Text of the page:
Lyric LaBelle, 17, of Lebanon, snacks on leftovers from his Junior Iron Chef Vermont practice session at Hartford Area Career and Technology Center in White River Junction, Vt., on Friday, March 4, 2024. Teams cooked two dishes from their recipe and presented the best for a critique, leaving leftovers to share. (Valley News - James M. Patterson) Copyright Valley News. May not be reprinted or used online without permission. Send requests to permission@vnews.com.

Lyric LaBelle, 17, of Lebanon, snacks on leftovers from his Junior Iron Chef Vermont practice session at Hartford Area Career and Technology Center in White River Junction, Vt., on Friday, March 4, 2024. Teams cooked two dishes from their recipe and presented the best for a critique, leaving leftovers to share. (Valley News - James M. Patterson) Copyright Valley News. May not be reprinted or used online without permission. Send requests to permission@vnews.com. James M. Patterson

By NICOLA SMITH

Valley News Correspondent

Published: 03-07-2024 7:41 PM

WHITE RIVER JUNCTION — On a gray morning this week, a team of young cooks from the Culinary Arts program at the Hartford Area Career and Technology Center gathered around a countertop and stared intently at a plate, as if it were a work of art going up for auction. 

A mound of creamed spaghetti squash was in the plate’s center, circled by a stir-fry of yellow peppers, cherry tomatoes and lightly wilted spinach and topped with neat triangles of grilled tofu. There was a whiff of garlic and butter in the air.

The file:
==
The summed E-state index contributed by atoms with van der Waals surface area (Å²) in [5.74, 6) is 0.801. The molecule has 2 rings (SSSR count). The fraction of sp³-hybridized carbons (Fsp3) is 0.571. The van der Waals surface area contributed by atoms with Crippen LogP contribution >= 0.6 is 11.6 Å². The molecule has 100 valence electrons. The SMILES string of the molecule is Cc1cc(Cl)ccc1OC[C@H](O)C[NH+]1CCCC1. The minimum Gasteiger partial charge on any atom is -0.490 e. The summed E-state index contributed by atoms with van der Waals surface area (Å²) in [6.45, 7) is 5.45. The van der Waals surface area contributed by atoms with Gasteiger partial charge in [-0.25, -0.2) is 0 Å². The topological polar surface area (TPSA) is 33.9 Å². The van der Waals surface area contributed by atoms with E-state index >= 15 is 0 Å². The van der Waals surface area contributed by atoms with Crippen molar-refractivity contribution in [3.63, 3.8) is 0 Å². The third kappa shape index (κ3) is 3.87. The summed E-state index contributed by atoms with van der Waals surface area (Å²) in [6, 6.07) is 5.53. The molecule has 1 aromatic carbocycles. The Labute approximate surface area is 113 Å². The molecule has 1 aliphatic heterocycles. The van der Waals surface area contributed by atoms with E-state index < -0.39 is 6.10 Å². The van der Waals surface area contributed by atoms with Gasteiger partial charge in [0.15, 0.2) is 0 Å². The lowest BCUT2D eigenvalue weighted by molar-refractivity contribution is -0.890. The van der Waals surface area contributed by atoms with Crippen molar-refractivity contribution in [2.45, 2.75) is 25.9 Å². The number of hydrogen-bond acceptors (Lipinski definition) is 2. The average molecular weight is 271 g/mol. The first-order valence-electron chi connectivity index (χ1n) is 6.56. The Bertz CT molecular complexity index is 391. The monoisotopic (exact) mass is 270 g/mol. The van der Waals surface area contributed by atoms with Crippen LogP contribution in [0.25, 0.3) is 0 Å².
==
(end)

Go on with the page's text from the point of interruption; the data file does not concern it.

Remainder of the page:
This was no ordinary entrée. The team, all seniors at area high schools who are in their second and final year in the Culinary Arts program, created the dish as their entry for the 16th annual Jr. Iron Chef VT competition, which is being held Saturday at the Champlain Valley Exposition in Essex Junction. The competition is sponsored by Vermont Afterschool, a nonprofit organization in Burlington that works to bring children and teenagers into afterschool and summer programs.

Forty teams from around the state will participate, including this senior team and a junior team from the Hartford Tech Center, both under the direction of instructor Chef Patrick Gobeille, a graduate of Hartford High School and the New England Culinary Institute. It’s the first time the Tech Center will have sent teams to the competition, Gobeille said. 

The competitors will be judged on their execution, teamwork and creativity, as well as the taste of the dishes and their use of local ingredients. The 19 volunteer judges, who hail from throughout Vermont, include chefs, farm-to-table coordinators, teachers, restaurant staff and workers in Community Supported Agriculture, among other food-related professions.

On Wednesday the senior team held its last practice run, and each cook had an assigned role: stir-frying, emulsifying, plating and cutting the grilled tofu into neat slices. They julienned and chopped, roasted and sautéed. It was like the Emmy-winning streaming series The Bear, but without the swearing.